Chief Minister Naveen Patnaik appears increasingly embattled by the revolt in the Biju Janata Dal led by his one-time advisor and hatchet man

Odisha Chief Minister Naveen Patnaik has pulled out all stops to thwart a challenge to his leadership of the Biju Janata Dal (BJD) from his one-time advisor and trusted hatchet man Pyarimohan Mohapatra and other party workers.

Since March 2000 when Mr. Patnaik first became the Chief Minister, he has had a dream run. This is the BJD’s third term in power, and it seemed there were no clouds on the horizon — until May this year, that is, when the revolt began.

A week is a long time in politics, it is said. Six months later, the BJD president appears increasingly embattled and unable to curb the growing threat from the Odisha Jana Morcha, the political forum that Mr. Mohapatra, a Rajya Sabha member, has floated.

With the crisis refusing to go away, Mr. Patnaik has been addressing party rallies and meetings to keep his flock together; he has also announced new welfare programmes for different sections of people in order to maintain his popularity and protect his government’s image.

In the aftermath of the launching of the Jana Morcha, Mr. Patnaik announced that self-help groups would be given financial support of Rs.10,000 instead of the previous amount of Rs.5,000. He also declared that old-age pension holders would be paid Rs.200 to buy winter clothes. Further, he has assured payment of Rs. one crore per annum to the State lawyers’ welfare fund.

The Chief Minister now seems to be spending more time on planning moves to checkmate the Jana Morcha’s growth than in running the administration. He had suspended Mr. Mohapatra from the party along with two legislators and dropped three Ministers from his cabinet a few days after the alleged coup attempt on May 29, when he was away on his first official trip abroad. Although Mr. Mohapatra claimed he never had any intentions of ousting his one-time leader, Mr. Patnaik dubbed him a “traitor.”

For inner-party democracy

The Jana Morcha’s stated objective is to restore inner-party democracy in the BJD. Mr. Mohapatra has alleged that Mr. Patnaik is not running the party as per its constitution and no meeting of the State Executive Committee of the party had been held during the past two-and-a-half-years.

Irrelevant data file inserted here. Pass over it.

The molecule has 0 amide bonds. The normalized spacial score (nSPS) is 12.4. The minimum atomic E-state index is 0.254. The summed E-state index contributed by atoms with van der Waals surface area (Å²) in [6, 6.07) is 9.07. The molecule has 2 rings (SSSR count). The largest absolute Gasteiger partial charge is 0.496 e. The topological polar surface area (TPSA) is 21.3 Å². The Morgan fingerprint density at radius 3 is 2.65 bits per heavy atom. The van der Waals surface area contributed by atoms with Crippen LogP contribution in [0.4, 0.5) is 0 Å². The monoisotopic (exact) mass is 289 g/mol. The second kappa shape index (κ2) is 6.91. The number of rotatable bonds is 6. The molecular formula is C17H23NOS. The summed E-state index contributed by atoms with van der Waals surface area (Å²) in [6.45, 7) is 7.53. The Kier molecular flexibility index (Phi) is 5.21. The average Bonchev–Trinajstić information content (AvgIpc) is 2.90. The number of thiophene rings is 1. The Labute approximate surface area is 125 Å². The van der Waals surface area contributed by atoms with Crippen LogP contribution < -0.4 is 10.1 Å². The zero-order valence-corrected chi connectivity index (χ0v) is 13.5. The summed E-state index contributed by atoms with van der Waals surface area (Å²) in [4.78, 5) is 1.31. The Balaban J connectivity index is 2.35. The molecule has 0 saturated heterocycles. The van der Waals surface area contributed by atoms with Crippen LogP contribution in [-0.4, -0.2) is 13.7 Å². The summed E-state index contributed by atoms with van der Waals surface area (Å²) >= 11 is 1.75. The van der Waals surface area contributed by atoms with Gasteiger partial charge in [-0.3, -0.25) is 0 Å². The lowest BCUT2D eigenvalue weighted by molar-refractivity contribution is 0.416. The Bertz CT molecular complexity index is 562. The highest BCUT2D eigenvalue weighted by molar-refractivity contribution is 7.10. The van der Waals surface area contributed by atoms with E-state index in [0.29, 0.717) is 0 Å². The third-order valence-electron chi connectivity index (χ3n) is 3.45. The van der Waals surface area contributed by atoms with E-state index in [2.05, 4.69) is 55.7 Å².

At its first rally in Bhubaneshwar on October 28, Mr. Mohapatra came out openly against the Chief Minister for his alleged inefficiencies, over-dependency on the bureaucracy and overlooking the interests of the grassroots level workers of the party. Many second and third-rung leaders in the BJD have crossed over to the new outfit where they have been rewarded with posts as office-bearers.

When Mr. Mohapatra announced the Jana Morcha’s second rally at Bhawanipatna in the backward Kalahandi-Bolangir-Koraput region on November 19, Mr. Patnaik convened the State Executive Committee meeting of his party where a decision was taken to expel Mr. Mohapatra and another senior leader Jagneswar from the party.

The BJD responded by holding its own meetings in the same area ahead of the Jana Morcha rally, but the rival congregation at Bhawanipatna was quite a success. Mr. Mohapatra stepped up the tirade against Mr. Patnaik, dubbing him a “selfish” leader and also questioning his credentials as an Odia.

Since he entered State politics in 2000, Mr. Patnaik had managed to remain the undisputed leader of his party by removing many a senior leader if he sensed the slightest threat to himself. Ironically enough, Mr. Mohapatra was said to have had a hand in many of those removals aimed at strengthening Mr. Patnaik’s grip over the party.

Expelling Mr. Mohapatra was, therefore, never going to be a smooth affair. Mr. Patnaik now has a powerful enemy who has forced him to mount battle against large sections of his own party. There is an atmosphere of suspicion in the BJD as Mr. Patnaik tries to figure out who is loyal to whom, and who to Mohapatra. For his part, the rebel leader has dropped hints about converting the Jana Morcha into a political party.

Sensing opportunity, the Opposition Congress too has started highlighting scams relating to illegal mining, coal block allocation and the Maoist problem. The next elections are in 2014 and securing a fourth term in government is not going to be as easy as Mr. Patnaik once thought.

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